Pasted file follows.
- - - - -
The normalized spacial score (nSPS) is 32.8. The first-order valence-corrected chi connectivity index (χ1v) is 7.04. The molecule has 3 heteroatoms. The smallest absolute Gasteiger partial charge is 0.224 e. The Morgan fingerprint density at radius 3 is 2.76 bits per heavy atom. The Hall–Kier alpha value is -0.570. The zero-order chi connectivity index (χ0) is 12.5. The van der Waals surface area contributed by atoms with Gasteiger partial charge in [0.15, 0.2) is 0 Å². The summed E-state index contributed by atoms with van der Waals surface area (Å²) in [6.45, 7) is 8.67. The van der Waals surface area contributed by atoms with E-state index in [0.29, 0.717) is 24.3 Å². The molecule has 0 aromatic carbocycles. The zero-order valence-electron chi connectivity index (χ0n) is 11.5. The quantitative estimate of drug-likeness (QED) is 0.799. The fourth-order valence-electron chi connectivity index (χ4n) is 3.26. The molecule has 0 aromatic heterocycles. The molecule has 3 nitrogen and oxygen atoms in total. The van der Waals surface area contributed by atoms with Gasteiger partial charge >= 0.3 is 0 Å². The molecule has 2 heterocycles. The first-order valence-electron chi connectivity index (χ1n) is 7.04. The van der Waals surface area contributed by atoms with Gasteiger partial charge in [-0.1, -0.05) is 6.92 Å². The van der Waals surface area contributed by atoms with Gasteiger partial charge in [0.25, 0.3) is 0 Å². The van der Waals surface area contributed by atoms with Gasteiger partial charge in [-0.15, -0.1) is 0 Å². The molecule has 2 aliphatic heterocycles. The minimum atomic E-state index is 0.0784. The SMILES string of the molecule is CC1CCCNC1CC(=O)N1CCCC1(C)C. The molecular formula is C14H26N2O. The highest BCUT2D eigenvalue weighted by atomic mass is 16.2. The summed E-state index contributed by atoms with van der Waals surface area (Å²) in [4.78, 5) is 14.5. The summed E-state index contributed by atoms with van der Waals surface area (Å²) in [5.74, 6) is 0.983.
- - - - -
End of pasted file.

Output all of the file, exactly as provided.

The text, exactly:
The normalized spacial score (nSPS) is 32.8. The first-order valence-corrected chi connectivity index (χ1v) is 7.04. The molecule has 3 heteroatoms. The smallest absolute Gasteiger partial charge is 0.224 e. The Morgan fingerprint density at radius 3 is 2.76 bits per heavy atom. The Hall–Kier alpha value is -0.570. The zero-order chi connectivity index (χ0) is 12.5. The van der Waals surface area contributed by atoms with Gasteiger partial charge in [0.15, 0.2) is 0 Å². The summed E-state index contributed by atoms with van der Waals surface area (Å²) in [6.45, 7) is 8.67. The van der Waals surface area contributed by atoms with E-state index in [0.29, 0.717) is 24.3 Å². The molecule has 0 aromatic carbocycles. The zero-order valence-electron chi connectivity index (χ0n) is 11.5. The quantitative estimate of drug-likeness (QED) is 0.799. The fourth-order valence-electron chi connectivity index (χ4n) is 3.26. The molecule has 0 aromatic heterocycles. The molecule has 3 nitrogen and oxygen atoms in total. The van der Waals surface area contributed by atoms with Gasteiger partial charge >= 0.3 is 0 Å². The molecule has 2 heterocycles. The first-order valence-electron chi connectivity index (χ1n) is 7.04. The van der Waals surface area contributed by atoms with Gasteiger partial charge in [-0.1, -0.05) is 6.92 Å². The van der Waals surface area contributed by atoms with Gasteiger partial charge in [0.25, 0.3) is 0 Å². The van der Waals surface area contributed by atoms with Gasteiger partial charge in [-0.15, -0.1) is 0 Å². The molecule has 2 aliphatic heterocycles. The minimum atomic E-state index is 0.0784. The SMILES string of the molecule is CC1CCCNC1CC(=O)N1CCCC1(C)C. The molecular formula is C14H26N2O. The highest BCUT2D eigenvalue weighted by atomic mass is 16.2. The summed E-state index contributed by atoms with van der Waals surface area (Å²) in [4.78, 5) is 14.5. The summed E-state index contributed by atoms with van der Waals surface area (Å²) in [5.74, 6) is 0.983.